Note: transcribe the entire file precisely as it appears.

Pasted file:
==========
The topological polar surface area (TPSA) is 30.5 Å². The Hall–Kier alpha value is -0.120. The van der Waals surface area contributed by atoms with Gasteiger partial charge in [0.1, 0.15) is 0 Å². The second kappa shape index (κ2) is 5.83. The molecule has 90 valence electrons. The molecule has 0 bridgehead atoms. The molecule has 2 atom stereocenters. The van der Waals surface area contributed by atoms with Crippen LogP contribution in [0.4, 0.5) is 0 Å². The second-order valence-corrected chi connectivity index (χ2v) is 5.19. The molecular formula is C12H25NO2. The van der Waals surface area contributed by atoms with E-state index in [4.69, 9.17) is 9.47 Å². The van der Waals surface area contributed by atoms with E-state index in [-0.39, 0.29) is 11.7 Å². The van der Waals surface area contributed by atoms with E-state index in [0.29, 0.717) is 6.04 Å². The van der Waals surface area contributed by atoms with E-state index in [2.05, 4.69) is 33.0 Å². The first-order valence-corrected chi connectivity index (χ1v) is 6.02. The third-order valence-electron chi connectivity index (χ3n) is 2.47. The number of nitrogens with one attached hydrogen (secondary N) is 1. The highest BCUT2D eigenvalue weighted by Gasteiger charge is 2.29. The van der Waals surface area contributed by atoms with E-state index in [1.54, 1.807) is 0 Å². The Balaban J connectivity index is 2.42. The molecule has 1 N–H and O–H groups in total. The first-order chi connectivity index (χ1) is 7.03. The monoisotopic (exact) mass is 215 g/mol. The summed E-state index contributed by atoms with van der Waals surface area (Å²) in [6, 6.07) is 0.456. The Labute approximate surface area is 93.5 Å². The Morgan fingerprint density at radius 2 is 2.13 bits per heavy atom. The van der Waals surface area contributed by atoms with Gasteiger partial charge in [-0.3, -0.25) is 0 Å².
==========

The topological polar surface area (TPSA) is 30.5 Å². The Hall–Kier alpha value is -0.120. The van der Waals surface area contributed by atoms with Gasteiger partial charge in [0.1, 0.15) is 0 Å². The second kappa shape index (κ2) is 5.83. The molecule has 90 valence electrons. The molecule has 0 bridgehead atoms. The molecule has 2 atom stereocenters. The van der Waals surface area contributed by atoms with Crippen LogP contribution in [0.4, 0.5) is 0 Å². The second-order valence-corrected chi connectivity index (χ2v) is 5.19. The molecular formula is C12H25NO2. The van der Waals surface area contributed by atoms with E-state index in [4.69, 9.17) is 9.47 Å². The van der Waals surface area contributed by atoms with E-state index in [-0.39, 0.29) is 11.7 Å². The van der Waals surface area contributed by atoms with E-state index in [0.29, 0.717) is 6.04 Å². The van der Waals surface area contributed by atoms with E-state index in [2.05, 4.69) is 33.0 Å². The first-order valence-corrected chi connectivity index (χ1v) is 6.02. The third-order valence-electron chi connectivity index (χ3n) is 2.47. The number of nitrogens with one attached hydrogen (secondary N) is 1. The highest BCUT2D eigenvalue weighted by Gasteiger charge is 2.29. The van der Waals surface area contributed by atoms with E-state index in [1.54, 1.807) is 0 Å². The Balaban J connectivity index is 2.42. The molecule has 1 N–H and O–H groups in total. The first-order chi connectivity index (χ1) is 7.03. The monoisotopic (exact) mass is 215 g/mol. The summed E-state index contributed by atoms with van der Waals surface area (Å²) in [6, 6.07) is 0.456. The Labute approximate surface area is 93.5 Å². The Morgan fingerprint density at radius 2 is 2.13 bits per heavy atom. The van der Waals surface area contributed by atoms with Gasteiger partial charge in [-0.3, -0.25) is 0 Å².